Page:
Bredent Attachments System Tips and Techniques
All Bredent attachments need be to parallel and should be installed using a surveyor and the proper mandrel for the system being used (Example: VKS-SG and OC require the use of the VKS Paralleling Mandrel). Eyeball placement of the patrix is not recommended and any divergence in the attachments will contribute to the reduction of their retentive lifespan. This can cause premature wear of the matrix (female) and patrix (male); as well as improper fit and constant displacement of the prosthesis.
To ensure the trouble-free and long lasting function of the attachments, stability of the removable denture is of the utmost importance.
- Bredent attachments require a circumferential shoulder with a groove on the abutment crown bearing the patrix. It is recommended for this shoulder and groove to be incorporated in the waxing stage using a milling machine or a surveyor. The shoulder rest with groove will receive a lingual arm coming from the partial.
- The lingual arm and shoulder rest seat with a groove prevent displacement of the appliance and keeps attachments free of stress by diverting shear forces down the long axis of the abutment tooth.
- The lingual arm is not retentive, it only provides stability, stress distribution and guidance for patients to insert and remove the prosthesis.
- Failure to provide the lingual arm and rest seat with a groove can result in the patrix (male) breaking completely off of the crown or wear prematurely due to the prosthesis displacing frequently.
We recommend using an alloy that has a minimum of 230 Vickers Hardness or greater. Yellow crown and bridge alloys in the Type III or IV range may require hardening through heat treatment in order to achieve 230 Vickers or more.
Standardized technique for hardening crown and bridge alloys
- Anneal the finished castings by heating and quenching.
- Harden by heating and slow cooling.
- Consult alloy manufacturer for exact temperatures and heat treating details of your specific alloy.
After casting, the castings are divested and sandblasted in the usual manner. They are then finished and porcelainized as usual. Note: Try not to get porcelain on the patrix; and if so, sandblast lightly to remove excess the ceramic material.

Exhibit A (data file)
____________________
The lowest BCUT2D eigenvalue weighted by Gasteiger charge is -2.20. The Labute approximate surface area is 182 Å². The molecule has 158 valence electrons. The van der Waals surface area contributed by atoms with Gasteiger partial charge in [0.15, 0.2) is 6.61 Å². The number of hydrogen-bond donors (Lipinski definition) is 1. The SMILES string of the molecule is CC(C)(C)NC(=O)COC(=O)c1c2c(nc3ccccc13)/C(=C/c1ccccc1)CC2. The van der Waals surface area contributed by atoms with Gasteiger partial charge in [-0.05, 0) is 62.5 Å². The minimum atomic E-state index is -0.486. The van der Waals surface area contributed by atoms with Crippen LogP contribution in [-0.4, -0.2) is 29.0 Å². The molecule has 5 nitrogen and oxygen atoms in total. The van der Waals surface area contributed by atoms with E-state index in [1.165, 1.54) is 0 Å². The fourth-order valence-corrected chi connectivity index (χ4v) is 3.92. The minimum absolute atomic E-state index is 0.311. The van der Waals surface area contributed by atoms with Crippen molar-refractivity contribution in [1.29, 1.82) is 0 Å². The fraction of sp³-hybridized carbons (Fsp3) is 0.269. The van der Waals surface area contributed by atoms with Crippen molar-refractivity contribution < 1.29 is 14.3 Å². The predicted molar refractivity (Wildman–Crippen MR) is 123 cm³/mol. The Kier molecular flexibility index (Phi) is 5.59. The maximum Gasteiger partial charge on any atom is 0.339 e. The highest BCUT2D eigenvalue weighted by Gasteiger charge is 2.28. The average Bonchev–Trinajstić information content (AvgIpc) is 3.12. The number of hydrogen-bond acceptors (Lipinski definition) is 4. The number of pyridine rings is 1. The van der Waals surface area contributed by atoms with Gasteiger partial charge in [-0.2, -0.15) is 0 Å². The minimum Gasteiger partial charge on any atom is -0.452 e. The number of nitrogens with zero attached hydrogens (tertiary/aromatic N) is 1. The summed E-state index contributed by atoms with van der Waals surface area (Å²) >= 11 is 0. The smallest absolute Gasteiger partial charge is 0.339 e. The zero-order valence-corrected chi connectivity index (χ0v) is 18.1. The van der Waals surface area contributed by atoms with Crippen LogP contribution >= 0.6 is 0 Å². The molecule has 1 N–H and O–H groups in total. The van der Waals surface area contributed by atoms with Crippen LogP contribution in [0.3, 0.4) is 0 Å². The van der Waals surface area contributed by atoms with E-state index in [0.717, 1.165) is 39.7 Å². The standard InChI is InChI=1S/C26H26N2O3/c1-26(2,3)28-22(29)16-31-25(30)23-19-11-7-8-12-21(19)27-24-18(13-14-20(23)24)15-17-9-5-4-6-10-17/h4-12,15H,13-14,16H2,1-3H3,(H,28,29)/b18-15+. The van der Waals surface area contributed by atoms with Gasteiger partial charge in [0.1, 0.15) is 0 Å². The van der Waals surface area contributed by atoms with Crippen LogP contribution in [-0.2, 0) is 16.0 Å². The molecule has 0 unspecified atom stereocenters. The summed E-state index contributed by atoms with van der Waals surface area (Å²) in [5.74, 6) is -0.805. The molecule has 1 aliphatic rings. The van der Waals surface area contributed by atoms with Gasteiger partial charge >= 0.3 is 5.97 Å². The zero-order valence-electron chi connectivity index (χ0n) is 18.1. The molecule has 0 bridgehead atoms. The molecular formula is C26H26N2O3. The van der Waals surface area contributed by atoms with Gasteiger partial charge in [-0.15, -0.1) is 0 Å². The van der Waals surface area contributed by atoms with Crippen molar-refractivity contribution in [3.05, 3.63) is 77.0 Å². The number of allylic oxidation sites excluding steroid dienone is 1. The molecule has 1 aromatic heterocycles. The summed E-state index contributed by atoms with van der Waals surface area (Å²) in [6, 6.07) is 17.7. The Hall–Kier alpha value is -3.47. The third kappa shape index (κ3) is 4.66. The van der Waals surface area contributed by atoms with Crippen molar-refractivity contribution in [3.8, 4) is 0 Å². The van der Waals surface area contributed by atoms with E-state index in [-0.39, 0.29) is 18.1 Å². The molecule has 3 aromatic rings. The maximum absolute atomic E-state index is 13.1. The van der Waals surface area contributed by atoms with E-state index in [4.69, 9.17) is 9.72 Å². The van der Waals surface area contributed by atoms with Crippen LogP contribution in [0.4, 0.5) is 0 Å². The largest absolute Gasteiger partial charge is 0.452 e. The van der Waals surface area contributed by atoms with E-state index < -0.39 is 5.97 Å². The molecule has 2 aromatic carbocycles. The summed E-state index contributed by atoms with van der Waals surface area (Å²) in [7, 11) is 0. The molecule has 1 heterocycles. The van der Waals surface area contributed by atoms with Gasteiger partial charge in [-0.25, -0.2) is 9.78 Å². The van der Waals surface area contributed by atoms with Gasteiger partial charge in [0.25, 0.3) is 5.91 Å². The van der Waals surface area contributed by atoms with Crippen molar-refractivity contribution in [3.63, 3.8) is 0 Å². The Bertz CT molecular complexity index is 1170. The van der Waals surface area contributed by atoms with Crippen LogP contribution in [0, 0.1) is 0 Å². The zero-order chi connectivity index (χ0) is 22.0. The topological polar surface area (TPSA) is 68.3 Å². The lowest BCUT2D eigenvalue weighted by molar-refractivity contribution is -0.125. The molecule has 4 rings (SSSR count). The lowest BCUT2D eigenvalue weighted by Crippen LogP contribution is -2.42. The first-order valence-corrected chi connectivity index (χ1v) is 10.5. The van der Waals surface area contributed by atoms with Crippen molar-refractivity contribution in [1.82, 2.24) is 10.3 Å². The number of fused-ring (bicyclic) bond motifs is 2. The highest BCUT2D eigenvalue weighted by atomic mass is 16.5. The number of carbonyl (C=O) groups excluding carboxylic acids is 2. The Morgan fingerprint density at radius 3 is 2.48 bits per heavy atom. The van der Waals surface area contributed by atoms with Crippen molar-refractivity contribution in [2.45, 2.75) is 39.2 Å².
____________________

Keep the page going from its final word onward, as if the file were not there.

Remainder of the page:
Aluminum oxide blasting or glass beading is not recommended as adequate metal surface finishes for the patrices (males). The microscopically rough surfaces created by these methods can erode the Duroplast (thermoplastic) matrices (females) during patient use.
We recommend the use of the Bredent Abraso Fix polishing wheels which are designed to pre-polish freshly sandblasted metal surfaces without reducing material. These are suitable for the polishing of any cast attachment.
When using attachments such as the VKS-SG or OC on crown and bridgework to receive an RPD, we recommend having the crowns and partial fabricated and seated together. However, if they cannot be fabricated and seated together or…if the RPD in an existing SG or OC case is compromised and it needs to be re-done, follow these steps:
- Use Impregum impression material and syringe around the patrices to take the impression
- Purchase the VKS model analogs in the corresponding size of the attachment and insert into ball socket of the impression; flow some hot wax around the analogs to keep them from moving around during the pouring of the model.
- Pour cast as usual
- Remake the RPD
The VKS-SG and OC matrices are not adjustable in any way; if they are modified; then chances are that they will not last very long.
Insertion of the high friction matrices prematurely can cause wear of the matrix and patrix. Remember that the least amount of retention required by the patient is best. All new cases should start with the green or yellow matrix and then, move up one level of retention at a time as needed by the patient.
Attachment prosthesis should be inspected for good tissue adaptation, correct occlusion and overall appearance and function of attachment components
Patients should be instructed not to bite their prosthesis’s into place because it can cause premature wear of the matrices and patrices. Light finger pressure to insert them is best.
Clean abutments and appliances twice daily with a soft brush and toothpaste; make sure excess toothpaste is washed out. Toothpaste can be abrasive and if left inside the matrices, it could cause wear of the patrix as it engages and disengages.
Denture cleaners, especially chlorine based ones are not recommended because they distort plastic components over time (2-3 months)
Patients should remove their prostheses before going to sleep to avoid putting them under bruxing or clenching jaw forces.
A regular dental maintenance schedule (at least every 6 months) should be followed. Attachment prosthesis should be inspected for good tissue adaptation, correct occlusion and overall appearance and function of attachment components.
Current studies from Bredent have shown that in a limited number of patients (1 out of 5000) crystalline deposits can form on natural teeth, dentures, partials and fixed restorations in the oral environment. Usually resulting from poor oral hygiene; these deposits are only visible when appliances are totally dry. Otherwise, almost impossible to detect in the humid oral environment; and they attach themselves to all resin and metallic structures causing severe, trench-like abrasion marks on anything they come in contact with, especially attachment male and female components. All attachments systems are susceptible to this phenomenon and loss of retention can occur if it is not discovered and removed in time.